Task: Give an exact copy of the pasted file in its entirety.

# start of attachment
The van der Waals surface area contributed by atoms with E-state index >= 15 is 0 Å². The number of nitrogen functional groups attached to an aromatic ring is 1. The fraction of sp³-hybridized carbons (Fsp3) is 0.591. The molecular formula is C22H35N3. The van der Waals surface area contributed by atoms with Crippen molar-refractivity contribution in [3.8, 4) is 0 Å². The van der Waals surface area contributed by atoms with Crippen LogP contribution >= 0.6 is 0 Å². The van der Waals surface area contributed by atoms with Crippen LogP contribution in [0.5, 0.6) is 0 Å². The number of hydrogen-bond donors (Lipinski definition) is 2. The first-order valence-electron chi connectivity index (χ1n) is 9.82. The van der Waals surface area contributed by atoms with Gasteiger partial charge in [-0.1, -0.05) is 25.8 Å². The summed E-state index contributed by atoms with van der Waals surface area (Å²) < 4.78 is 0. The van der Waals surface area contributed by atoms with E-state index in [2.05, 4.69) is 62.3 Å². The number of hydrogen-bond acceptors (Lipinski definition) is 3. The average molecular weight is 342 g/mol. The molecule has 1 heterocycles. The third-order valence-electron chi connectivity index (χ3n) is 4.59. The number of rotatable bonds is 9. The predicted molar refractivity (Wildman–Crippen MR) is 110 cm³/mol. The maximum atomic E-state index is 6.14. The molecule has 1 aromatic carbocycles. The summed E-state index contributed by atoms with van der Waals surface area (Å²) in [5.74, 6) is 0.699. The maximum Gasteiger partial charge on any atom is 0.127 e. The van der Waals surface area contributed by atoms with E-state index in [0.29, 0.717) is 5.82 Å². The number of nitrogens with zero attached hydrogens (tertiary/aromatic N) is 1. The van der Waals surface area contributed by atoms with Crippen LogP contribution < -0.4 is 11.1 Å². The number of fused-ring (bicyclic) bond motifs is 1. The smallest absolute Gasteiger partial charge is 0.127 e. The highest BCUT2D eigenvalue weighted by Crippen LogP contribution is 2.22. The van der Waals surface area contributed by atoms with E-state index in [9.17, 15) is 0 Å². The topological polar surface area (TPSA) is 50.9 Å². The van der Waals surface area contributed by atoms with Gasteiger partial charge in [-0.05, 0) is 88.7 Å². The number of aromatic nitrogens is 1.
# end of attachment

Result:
The van der Waals surface area contributed by atoms with E-state index >= 15 is 0 Å². The number of nitrogen functional groups attached to an aromatic ring is 1. The fraction of sp³-hybridized carbons (Fsp3) is 0.591. The molecular formula is C22H35N3. The van der Waals surface area contributed by atoms with Crippen molar-refractivity contribution in [3.8, 4) is 0 Å². The van der Waals surface area contributed by atoms with Crippen LogP contribution >= 0.6 is 0 Å². The van der Waals surface area contributed by atoms with Crippen LogP contribution in [0.5, 0.6) is 0 Å². The number of hydrogen-bond donors (Lipinski definition) is 2. The first-order valence-electron chi connectivity index (χ1n) is 9.82. The van der Waals surface area contributed by atoms with Gasteiger partial charge in [-0.1, -0.05) is 25.8 Å². The summed E-state index contributed by atoms with van der Waals surface area (Å²) < 4.78 is 0. The van der Waals surface area contributed by atoms with E-state index in [2.05, 4.69) is 62.3 Å². The number of hydrogen-bond acceptors (Lipinski definition) is 3. The average molecular weight is 342 g/mol. The molecule has 1 heterocycles. The third-order valence-electron chi connectivity index (χ3n) is 4.59. The number of rotatable bonds is 9. The predicted molar refractivity (Wildman–Crippen MR) is 110 cm³/mol. The maximum atomic E-state index is 6.14. The molecule has 1 aromatic carbocycles. The summed E-state index contributed by atoms with van der Waals surface area (Å²) in [5.74, 6) is 0.699. The maximum Gasteiger partial charge on any atom is 0.127 e. The van der Waals surface area contributed by atoms with E-state index in [0.29, 0.717) is 5.82 Å². The number of nitrogens with zero attached hydrogens (tertiary/aromatic N) is 1. The van der Waals surface area contributed by atoms with Crippen LogP contribution < -0.4 is 11.1 Å². The number of fused-ring (bicyclic) bond motifs is 1. The smallest absolute Gasteiger partial charge is 0.127 e. The highest BCUT2D eigenvalue weighted by Crippen LogP contribution is 2.22. The van der Waals surface area contributed by atoms with E-state index in [9.17, 15) is 0 Å². The topological polar surface area (TPSA) is 50.9 Å². The van der Waals surface area contributed by atoms with Gasteiger partial charge in [-0.05, 0) is 88.7 Å². The number of aromatic nitrogens is 1.